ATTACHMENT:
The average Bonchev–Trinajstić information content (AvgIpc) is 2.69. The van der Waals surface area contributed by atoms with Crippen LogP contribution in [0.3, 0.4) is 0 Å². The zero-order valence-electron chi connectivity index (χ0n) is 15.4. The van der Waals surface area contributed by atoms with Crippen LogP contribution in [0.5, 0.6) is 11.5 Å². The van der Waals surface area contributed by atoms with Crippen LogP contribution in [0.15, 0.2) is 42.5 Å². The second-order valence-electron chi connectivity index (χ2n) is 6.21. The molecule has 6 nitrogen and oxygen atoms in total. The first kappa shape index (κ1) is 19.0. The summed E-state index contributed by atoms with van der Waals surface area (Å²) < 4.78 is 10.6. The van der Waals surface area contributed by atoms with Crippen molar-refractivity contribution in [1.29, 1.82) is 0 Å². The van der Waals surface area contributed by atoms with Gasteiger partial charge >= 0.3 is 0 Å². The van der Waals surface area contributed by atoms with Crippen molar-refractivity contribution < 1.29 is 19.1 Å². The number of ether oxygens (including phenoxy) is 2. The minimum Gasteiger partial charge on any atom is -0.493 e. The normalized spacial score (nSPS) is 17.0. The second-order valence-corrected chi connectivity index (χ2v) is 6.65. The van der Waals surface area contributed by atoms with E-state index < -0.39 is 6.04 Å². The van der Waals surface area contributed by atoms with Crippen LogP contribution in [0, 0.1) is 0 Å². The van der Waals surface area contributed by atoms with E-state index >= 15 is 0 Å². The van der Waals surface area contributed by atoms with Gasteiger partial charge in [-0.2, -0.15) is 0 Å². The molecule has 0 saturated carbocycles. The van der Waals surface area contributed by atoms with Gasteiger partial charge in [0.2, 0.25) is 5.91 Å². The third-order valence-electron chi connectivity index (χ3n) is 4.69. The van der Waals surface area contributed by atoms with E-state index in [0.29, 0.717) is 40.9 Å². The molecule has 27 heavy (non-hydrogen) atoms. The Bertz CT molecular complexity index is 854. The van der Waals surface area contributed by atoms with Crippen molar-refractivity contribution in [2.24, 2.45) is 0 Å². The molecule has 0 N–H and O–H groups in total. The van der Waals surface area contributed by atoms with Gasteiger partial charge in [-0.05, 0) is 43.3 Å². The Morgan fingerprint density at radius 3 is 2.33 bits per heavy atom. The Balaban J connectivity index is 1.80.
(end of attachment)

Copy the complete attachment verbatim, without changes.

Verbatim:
The average Bonchev–Trinajstić information content (AvgIpc) is 2.69. The van der Waals surface area contributed by atoms with Crippen LogP contribution in [0.3, 0.4) is 0 Å². The zero-order valence-electron chi connectivity index (χ0n) is 15.4. The van der Waals surface area contributed by atoms with Crippen LogP contribution in [0.5, 0.6) is 11.5 Å². The van der Waals surface area contributed by atoms with Crippen LogP contribution in [0.15, 0.2) is 42.5 Å². The second-order valence-electron chi connectivity index (χ2n) is 6.21. The molecule has 6 nitrogen and oxygen atoms in total. The first kappa shape index (κ1) is 19.0. The summed E-state index contributed by atoms with van der Waals surface area (Å²) < 4.78 is 10.6. The van der Waals surface area contributed by atoms with Crippen molar-refractivity contribution in [1.29, 1.82) is 0 Å². The van der Waals surface area contributed by atoms with Gasteiger partial charge >= 0.3 is 0 Å². The van der Waals surface area contributed by atoms with Crippen molar-refractivity contribution < 1.29 is 19.1 Å². The number of ether oxygens (including phenoxy) is 2. The minimum Gasteiger partial charge on any atom is -0.493 e. The normalized spacial score (nSPS) is 17.0. The second-order valence-corrected chi connectivity index (χ2v) is 6.65. The van der Waals surface area contributed by atoms with E-state index < -0.39 is 6.04 Å². The van der Waals surface area contributed by atoms with Crippen LogP contribution in [0, 0.1) is 0 Å². The van der Waals surface area contributed by atoms with E-state index >= 15 is 0 Å². The van der Waals surface area contributed by atoms with Gasteiger partial charge in [-0.2, -0.15) is 0 Å². The molecule has 0 saturated carbocycles. The van der Waals surface area contributed by atoms with Gasteiger partial charge in [0.2, 0.25) is 5.91 Å². The third-order valence-electron chi connectivity index (χ3n) is 4.69. The van der Waals surface area contributed by atoms with E-state index in [0.29, 0.717) is 40.9 Å². The molecule has 27 heavy (non-hydrogen) atoms. The Bertz CT molecular complexity index is 854. The van der Waals surface area contributed by atoms with Crippen molar-refractivity contribution in [2.24, 2.45) is 0 Å². The molecule has 0 N–H and O–H groups in total. The van der Waals surface area contributed by atoms with Gasteiger partial charge in [-0.05, 0) is 43.3 Å². The Morgan fingerprint density at radius 3 is 2.33 bits per heavy atom. The Balaban J connectivity index is 1.80.